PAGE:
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Jay McKee chuckled at his own statement because he knew it would sound ridiculous, that maybe he was fooling himself.

The Buffalo Sabres defenseman, sitting on the cold metal bleachers beside a rink in the Amherst Pepsi Center after a recent workout, said he still thought it was a coin flip on whether there would be NHL games this season.

He was clinging to the dream tighter than his sweat-soaked clothes were to his body. He just can't comprehend otherwise. Not yet.

"It has reached the point of anger with many guys," McKee said. "I'm a patient player. I'm optimistic. I just can't fathom the idea of hockey not being played and the business side of it not being run for a full year."

McKee laughed again and shook his head.

"If that happens," he continued, "it almost makes you want to get rid of the sport."

Blow it up?

"That's fine," McKee replied. "They can do whatever they need to do. Get off of where the league is at right now and figure out a way to make it work. There will be no season if there's a salary cap."

The NHL lockout is about to enter its seventh week. The owners are hell-bent on implementing a salary cap as the crux of a new collective bargaining agreement, while the NHL Players Association refuses to consider such a thing.

Negotiations between the sides have been non-existent since Sept. 9, six days before the lockout was announced. No meetings are on the horizon.

The season already has been canceled through Dec. 15, a total of 423 games. The Sabres have lost 28 games, or 34 percent of their schedule.

"We expect it drag on a lot more," Sabres winger Eric Boulton said. "It's only early yet. That's the way I look at it."

Among the local pros who have been skating at the Pepsi Center three days a week during the lockout, Boulton's cynicism is shared substantially more than McKee's hopefulness.

"I'm looking for a place to play right now," Boulton said. "That tells you how optimistic I am."

Time is quickly dwindling toward the point when NHL Commissioner Gary Bettman will have to call off the season. Rene Fasel, president of the International Ice Hockey Federation, hinted he had inside information when he told a Swiss newspaper last week that "Bettman will decree a lockout for the entire season in the second half of November," an assertion the NHL denied.

"It's becoming clear with the stance the league is taking," said Sabres forward Adam Mair, "that their game plan going in was to sacrifice the entire season."

The owners insist they need a salary cap to curtail player salaries that are soaring out of control. A report commissioned by the NHL claimed the 30 clubs lost a combined $273 million in 2002-03.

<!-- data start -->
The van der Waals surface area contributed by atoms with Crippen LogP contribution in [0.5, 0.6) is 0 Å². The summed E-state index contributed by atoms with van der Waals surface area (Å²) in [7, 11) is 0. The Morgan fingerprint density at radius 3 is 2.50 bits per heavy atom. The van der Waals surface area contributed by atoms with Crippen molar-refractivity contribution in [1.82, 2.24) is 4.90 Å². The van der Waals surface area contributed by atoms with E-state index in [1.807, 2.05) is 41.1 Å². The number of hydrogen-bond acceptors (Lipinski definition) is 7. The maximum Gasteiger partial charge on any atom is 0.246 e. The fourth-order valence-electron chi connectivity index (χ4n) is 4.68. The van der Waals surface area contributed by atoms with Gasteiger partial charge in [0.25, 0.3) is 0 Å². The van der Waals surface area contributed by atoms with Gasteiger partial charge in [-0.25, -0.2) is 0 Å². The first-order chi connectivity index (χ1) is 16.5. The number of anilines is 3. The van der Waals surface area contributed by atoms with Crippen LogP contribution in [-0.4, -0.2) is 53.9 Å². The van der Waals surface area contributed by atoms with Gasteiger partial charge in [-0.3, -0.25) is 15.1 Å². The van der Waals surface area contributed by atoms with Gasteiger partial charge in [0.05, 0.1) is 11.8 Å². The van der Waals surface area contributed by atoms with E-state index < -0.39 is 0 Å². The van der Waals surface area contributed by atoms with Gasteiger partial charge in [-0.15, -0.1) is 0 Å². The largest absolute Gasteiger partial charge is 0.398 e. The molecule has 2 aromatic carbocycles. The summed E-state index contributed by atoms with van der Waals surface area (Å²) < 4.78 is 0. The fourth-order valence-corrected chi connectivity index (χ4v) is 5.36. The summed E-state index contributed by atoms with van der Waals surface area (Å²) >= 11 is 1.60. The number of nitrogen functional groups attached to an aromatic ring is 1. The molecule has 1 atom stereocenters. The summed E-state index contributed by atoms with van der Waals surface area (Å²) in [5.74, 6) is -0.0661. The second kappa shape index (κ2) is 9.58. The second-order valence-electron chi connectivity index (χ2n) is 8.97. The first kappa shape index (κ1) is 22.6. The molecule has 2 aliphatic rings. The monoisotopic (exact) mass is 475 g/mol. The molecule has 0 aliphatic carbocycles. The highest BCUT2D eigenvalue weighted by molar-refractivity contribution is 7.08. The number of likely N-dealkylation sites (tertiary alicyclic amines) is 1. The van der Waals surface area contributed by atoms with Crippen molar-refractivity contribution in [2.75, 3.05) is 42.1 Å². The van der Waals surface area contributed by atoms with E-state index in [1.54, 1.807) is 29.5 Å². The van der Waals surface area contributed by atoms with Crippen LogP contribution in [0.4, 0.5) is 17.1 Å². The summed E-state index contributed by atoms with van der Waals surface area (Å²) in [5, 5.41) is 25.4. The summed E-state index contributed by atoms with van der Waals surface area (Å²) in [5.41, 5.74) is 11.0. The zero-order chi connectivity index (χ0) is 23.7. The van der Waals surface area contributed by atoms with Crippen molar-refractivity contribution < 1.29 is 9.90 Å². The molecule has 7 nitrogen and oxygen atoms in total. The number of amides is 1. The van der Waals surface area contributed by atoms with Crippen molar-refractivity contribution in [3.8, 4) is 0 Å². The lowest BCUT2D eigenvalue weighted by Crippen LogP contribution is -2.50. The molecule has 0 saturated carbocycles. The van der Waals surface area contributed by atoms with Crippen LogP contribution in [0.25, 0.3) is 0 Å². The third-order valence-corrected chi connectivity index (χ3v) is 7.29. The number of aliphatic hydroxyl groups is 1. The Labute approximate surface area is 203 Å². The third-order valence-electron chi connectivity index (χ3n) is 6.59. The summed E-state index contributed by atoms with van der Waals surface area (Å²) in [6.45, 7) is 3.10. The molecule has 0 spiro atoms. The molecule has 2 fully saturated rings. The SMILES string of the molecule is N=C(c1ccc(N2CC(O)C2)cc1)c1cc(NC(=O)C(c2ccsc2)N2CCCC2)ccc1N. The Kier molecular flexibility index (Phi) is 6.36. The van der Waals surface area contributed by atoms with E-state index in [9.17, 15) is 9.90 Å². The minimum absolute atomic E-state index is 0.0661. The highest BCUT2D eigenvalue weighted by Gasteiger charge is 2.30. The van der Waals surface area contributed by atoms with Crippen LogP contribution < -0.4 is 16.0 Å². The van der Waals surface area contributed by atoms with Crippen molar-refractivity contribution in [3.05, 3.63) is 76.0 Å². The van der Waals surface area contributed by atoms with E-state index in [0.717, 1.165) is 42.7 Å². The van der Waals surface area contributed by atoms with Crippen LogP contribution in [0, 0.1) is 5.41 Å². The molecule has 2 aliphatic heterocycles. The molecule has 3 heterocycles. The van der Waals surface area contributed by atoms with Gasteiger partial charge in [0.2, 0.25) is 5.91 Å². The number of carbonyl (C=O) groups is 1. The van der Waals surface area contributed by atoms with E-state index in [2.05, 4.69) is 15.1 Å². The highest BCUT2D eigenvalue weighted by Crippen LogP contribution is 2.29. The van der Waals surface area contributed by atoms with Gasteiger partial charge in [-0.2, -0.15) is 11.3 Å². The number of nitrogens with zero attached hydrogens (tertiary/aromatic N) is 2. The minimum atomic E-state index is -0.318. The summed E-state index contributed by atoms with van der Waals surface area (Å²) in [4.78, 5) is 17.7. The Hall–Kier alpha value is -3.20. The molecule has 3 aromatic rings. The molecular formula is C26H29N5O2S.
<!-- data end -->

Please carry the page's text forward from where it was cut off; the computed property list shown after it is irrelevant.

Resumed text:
Unlike the 1994-95 work stoppage, which ended in late January, it doesn't appear the owners will panic. They're much more prepared this time.

Each team contributed equally to a $300 million lockout fund, but most of the owners -- there are 22 new ones since 1994 -- are wealthy enough to withstand a lengthy lockout without dipping into the war chest.

The Toronto Star recently reported the average personal net worth of an NHL owner is $500 million. Sabres owner B. Thomas Golisano is worth over $1 billion. Tampa Bay Lightning owner William Davidson is worth $2.8 billion. Los Angeles Kings owner Philip Anschutz is worth more than $5 billion, or twice as much as Donald Trump.

The players, meanwhile, prepared for years for the lockout. Sabres center Chris Drury was told as a rookie at his NHLPA orientation meeting six years ago to start squirreling away his money for 2004.

Most NHL players are millionaires, and while they can partially compensate for their loss of earnings in Europe -- 236 are skating overseas and dozens more will join them if the season is scrubbed -- they don't have the outside revenue streams to endure a lockout like the owners can.

The longer the stalemate lasts, the better the likelihood the NHL will declare a legal impasse. That could set up a dream situation for the owners: resume operations without a CBA, implement a salary cap and open training camps to whomever wants to try out.

In other words, the NHL eventually could employ replacement players in an attempt to geld the union. Many hockey experts predict such a maneuver will take place.

"I don't think hockey players are the type of people to cross the line as replacement players," Mair said. "It's such a game of honor. On top of that there are so many laws in Canada that I don't think, from what I've read, it's even a possibility."

Labor laws in Canada could make replacement hockey difficult to pull off. Whereas the National Labor Relations Board oversees all workplace conditions in the United States, each Canadian province governs its labor issues.

The NHL has teams in four provinces, and each has its own set of labor laws. It's against the law to use replacement players in British Columbia and Quebec, where the Vancouver Canucks and Montreal Canadiens are based, but it's uncertain if the NHLPA is a certified union under differing provincial criteria.

"If there's no hockey for a year, I don't think the fans are going to come back right away," Boulton said. "The fans are going to be ticked off, so why would they come back to see replacement players?"

The NHLPA has called an informal meeting for Tuesday in Toronto, bringing together representatives from all 30 teams to share information. The Sabres are sending three emissaries -- Mair, McKee and defenseman James Patrick -- because they didn't name a permanent player rep after Curtis Brown was traded in March.

"The frustration level and the disappointment with the lack of negotiations is very high," McKee said. "For a business that generates over $1 billion in revenue, it's amazing to think there could be a full year without hockey."


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